1. Term Assurance (30 years)
– annual premium – RM1617.50
– cash value after 30 years – NIL
– total premium paid – RM48,525 in  30 years

1. Investment-linked Policy – Greatlife Portfolio
– annual premium – RM1200
– cash value after 30 years – range from zero to RM20k (very much depends on investment return)
– total premium paid – RM36,000 in 30 years

In my opinion, there are no such “cheap” term insurance in Malaysia. The best term insurance you can buy is to package the investment-linked policy in such a way that it gives you maximum coverage on the lowest premium paid.

Yes, it can be done. Of course there is some risks to take on buying an ILP. But it can be overcome by proper strategy, which I shared previously how to avoid investment-linked policy from being lapse.

Pros and Cons of buying term and investing the difference

Pros:
1. When you are able to save insurance premium, you shall have more money to invest

2. You will have more control of your investment.

Cons:

1. It is almost impossible to get total coverage.
Let’s say you earn RM50,000 a year. 20 years down the road, you will be able to earn at least a million ringgit! It makes sense to buy a million ringgit policy now! The premium is RM6470 (30 years old, term 30 years). Can you afford it? If yes, would you buy it?
In practical, some other very useful rider can be added to meet the shortfall, such as the investment-replacement feature and the income-replacement rider. It is not so simple of just buying a term policy. You should ask a trustworthy agent to plan for you.

2. Some people are not disciplined.
Instead of buying term and investing the difference, some people spend the difference!

How about Jack and Marry?

I would say that different plan suits different people with different values.

Jack learns a lot about investment and he can pretty much handle his investment portfolio well. Then for Jack, to buy term and invest the difference totally make the best sense!

But Marry don’t like about investment. She fears losing money. She even trembles when people talk about share trading. She thinks that it is gambling. Furthermore, she can’t see the “money” sitting in the bank because she would most likely spend it. In this case, locking her money in an insurance plan is really beneficial to her.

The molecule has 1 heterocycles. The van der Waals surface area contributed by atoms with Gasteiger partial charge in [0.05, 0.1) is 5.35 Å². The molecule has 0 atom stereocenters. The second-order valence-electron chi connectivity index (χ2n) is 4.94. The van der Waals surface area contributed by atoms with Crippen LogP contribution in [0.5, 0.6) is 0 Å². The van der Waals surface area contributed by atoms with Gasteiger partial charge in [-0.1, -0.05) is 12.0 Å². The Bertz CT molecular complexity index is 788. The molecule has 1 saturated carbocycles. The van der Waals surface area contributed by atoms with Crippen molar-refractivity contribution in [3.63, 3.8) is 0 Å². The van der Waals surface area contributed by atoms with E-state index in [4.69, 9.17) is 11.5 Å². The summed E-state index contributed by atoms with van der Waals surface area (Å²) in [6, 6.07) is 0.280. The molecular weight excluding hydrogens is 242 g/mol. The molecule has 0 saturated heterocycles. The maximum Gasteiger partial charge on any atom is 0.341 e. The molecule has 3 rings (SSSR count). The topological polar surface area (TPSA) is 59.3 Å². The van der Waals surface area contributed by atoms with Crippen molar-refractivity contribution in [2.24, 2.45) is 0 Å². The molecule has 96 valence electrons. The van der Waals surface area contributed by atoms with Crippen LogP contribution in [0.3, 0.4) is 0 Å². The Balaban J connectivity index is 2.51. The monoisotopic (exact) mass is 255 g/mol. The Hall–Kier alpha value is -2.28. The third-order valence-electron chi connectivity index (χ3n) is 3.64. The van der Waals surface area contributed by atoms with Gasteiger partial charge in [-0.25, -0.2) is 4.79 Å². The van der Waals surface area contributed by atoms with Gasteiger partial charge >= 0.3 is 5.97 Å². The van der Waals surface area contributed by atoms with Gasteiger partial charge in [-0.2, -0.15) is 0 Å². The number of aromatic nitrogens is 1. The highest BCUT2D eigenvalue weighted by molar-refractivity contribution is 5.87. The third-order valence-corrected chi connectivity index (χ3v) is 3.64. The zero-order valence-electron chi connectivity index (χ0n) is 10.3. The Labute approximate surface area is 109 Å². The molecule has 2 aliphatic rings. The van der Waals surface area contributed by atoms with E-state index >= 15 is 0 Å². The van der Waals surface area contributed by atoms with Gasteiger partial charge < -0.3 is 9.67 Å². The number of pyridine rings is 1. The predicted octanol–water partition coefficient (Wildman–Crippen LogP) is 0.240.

How about you? Do you think buying term and investing the difference is your cup of tea?


KCLau
KCLau

Personal finance author and trainer

    22 replies to "Buy term and invest the difference"

    • wong

      KC Lau,

      I am all too familiar with the aunties and uncles born during the 70’s who are still under the delusion that physical real estate and whole-life insurance is the only “safe” investment to turn to. Most people like Mary get their financial advice from their parents who are just as ignorant as their children. It’s a sad case of the blind leading the blind since they end up being taken advantage of by commission-hungry insurance salesmen. It’s not even funny too because practically everyone I’ve spoken to equate stocks with gambling (as if you only have to buy stocks in your portfolio).

      I see Mary mistaking insurance with investments because she is lacking in understanding that insurance is for managing risk. And in reality, these investment-linked plans are garbage because of the fees associated with the underlying products that reduce the effect of compounded returns. This is true especially of indexed whole-life plans that allow you to put your cash value into investments of your choice that are available in the sub-accounts. If she is so risk-adverse, she should be at least shown the opportunity cost of not doing BITD.

      Or what I would do instead if I were Jack, ask her to pay for whole-life by herself while I BITD. I sure am not co-mingling my finances with my spouse.

    • Nick

      I think your article is not relevant nowadays. I always believed insurance and investment should be separated . The premium for term insurance in Malaysia are now affordable.